Doctors Lounge - Endocrinology AnswersBack to Endocrinology Answers List
If you think you may have a medical emergency, call your doctor or 911 immediately. Doctors Lounge (www.doctorslounge.com) does not recommend or endorse any specific tests, physicians, products, procedures, opinions, or other information that may be mentioned on the Site.
DISCLAIMER: The information provided on www.doctorslounge.com is designed to support, not replace, the relationship that exists between a patient/site visitor and his/her physician. Please read our 'Terms and Conditions of Use' carefully before using this site.
Date of last update: 10/17/2017.
Forum Name: Endocrinology Topics
|MegWithStones - Thu Nov 06, 2008 10:40 am||
I am 30 and I am passing painful kidney stones every two weeks. I had a partial thyroidectomy in 1996 and have not been on medication. It has been suggested that it could be a para thyroid issue but my blood tests show everything within low range of normal. I am overweight (170 lbs at 5'3) and eat extremely healthy and go to the gym. I was very small before I had my thyroid out. I also have abnormal hair growth on my chin and I have had type 2 diabetes mentioned to me as well but my blood sugar levels also check out as normal. How do I even begin to discern what is wrong with me when my blood tests look healthy??
|Dr. Safaa Mahmoud - Sat Nov 08, 2008 4:18 pm||
Causes of increase calcium in urine (hypercalciuria) and calcium stone formation include increased intestinal absorption of calcium, excessive level of certain hormones like parathyroid hormone and vitamin D or excess renal calcium loss due to defect in the kidney.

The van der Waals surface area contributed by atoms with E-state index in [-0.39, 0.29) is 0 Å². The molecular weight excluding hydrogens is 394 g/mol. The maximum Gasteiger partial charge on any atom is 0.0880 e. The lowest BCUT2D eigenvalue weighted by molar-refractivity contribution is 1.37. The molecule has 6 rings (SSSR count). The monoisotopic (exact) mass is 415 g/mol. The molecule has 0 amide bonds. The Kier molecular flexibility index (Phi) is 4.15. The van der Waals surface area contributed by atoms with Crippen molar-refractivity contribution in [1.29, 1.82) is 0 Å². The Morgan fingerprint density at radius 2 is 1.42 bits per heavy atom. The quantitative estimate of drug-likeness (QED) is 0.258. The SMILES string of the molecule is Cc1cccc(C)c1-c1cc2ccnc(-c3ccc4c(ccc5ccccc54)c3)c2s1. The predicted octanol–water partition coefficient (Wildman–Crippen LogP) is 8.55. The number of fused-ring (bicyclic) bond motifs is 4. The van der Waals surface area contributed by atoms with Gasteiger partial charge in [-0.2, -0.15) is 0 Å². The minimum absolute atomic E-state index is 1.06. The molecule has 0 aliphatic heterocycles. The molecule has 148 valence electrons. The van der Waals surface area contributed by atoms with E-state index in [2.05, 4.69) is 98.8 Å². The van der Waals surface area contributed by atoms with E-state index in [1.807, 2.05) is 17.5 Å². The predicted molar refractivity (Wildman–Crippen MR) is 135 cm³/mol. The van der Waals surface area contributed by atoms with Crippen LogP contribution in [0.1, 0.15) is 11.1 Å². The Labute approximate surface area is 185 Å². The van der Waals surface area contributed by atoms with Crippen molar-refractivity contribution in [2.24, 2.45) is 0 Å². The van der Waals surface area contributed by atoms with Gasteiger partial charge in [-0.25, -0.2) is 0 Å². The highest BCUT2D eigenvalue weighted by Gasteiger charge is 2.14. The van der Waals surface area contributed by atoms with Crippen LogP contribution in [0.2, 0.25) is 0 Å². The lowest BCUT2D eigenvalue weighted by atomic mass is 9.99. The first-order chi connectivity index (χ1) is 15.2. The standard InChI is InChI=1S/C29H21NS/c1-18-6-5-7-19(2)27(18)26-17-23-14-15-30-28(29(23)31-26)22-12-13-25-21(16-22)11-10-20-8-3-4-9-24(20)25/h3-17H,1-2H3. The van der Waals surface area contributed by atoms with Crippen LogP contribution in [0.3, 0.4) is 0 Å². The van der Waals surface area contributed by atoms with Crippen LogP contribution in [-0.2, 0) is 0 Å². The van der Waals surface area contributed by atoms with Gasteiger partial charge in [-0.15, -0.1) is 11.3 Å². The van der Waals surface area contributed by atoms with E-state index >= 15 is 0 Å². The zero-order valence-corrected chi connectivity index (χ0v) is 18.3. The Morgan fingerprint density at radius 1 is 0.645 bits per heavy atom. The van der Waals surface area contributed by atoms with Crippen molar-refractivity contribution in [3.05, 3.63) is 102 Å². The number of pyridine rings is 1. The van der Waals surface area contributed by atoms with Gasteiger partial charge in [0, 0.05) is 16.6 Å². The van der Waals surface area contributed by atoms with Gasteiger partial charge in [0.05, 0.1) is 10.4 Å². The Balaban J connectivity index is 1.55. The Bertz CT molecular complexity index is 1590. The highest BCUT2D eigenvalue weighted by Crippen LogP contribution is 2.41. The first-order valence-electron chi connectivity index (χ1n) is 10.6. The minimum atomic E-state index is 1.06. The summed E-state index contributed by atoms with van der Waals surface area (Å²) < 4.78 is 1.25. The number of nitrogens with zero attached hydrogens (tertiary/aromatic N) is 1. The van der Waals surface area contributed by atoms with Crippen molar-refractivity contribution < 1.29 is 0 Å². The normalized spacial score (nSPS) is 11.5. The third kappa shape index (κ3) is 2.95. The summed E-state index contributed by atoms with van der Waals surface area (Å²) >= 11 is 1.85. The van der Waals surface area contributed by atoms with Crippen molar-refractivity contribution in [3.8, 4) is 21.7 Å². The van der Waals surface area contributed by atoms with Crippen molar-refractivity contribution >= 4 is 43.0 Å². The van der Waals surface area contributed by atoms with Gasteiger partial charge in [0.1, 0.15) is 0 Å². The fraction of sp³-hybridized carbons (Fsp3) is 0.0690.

-The thyroid hormone itself has an effect on increasing renal excretion of calcium thus may promote calcium stone formation especially if you do not take enough fluids. 20% of patients with hyperthyroidism have high blood calcium level.
-High blood sugar and insulin release is known to increase the excretion of calcium thus may also promote calcium stone formation.
-Excess intake or absorption of oxalates may result also in precipitation of calcium in urine and the formation of calcium oxalate crystals and stones.
So investigations would include 24 hours urine analysis (calcium, phosphate, urate, and oxalate levels), kidney function tests, parathyroid hormone, thyroid function tests and vitamin D level, serum calcium level as well as blood sugar.
This will provide an idea about the likely cause.
Since the parathyroid hormone was at a normal level, other causes should be checked out.
I advise you to follow up with your doctor he might recommend repeating the blood and urine tests as well as consultation of an endocrinologist.
Please keep us updated.
|| Check a doctor's response to similar questions|
Are you a Doctor, Pharmacist, PA or a Nurse?
Join the Doctors Lounge online medical community
Editorial activities: Publish, peer review, edit online articles.
Ask a Doctor Teams: Respond to patient questions and discuss challenging presentations with other members.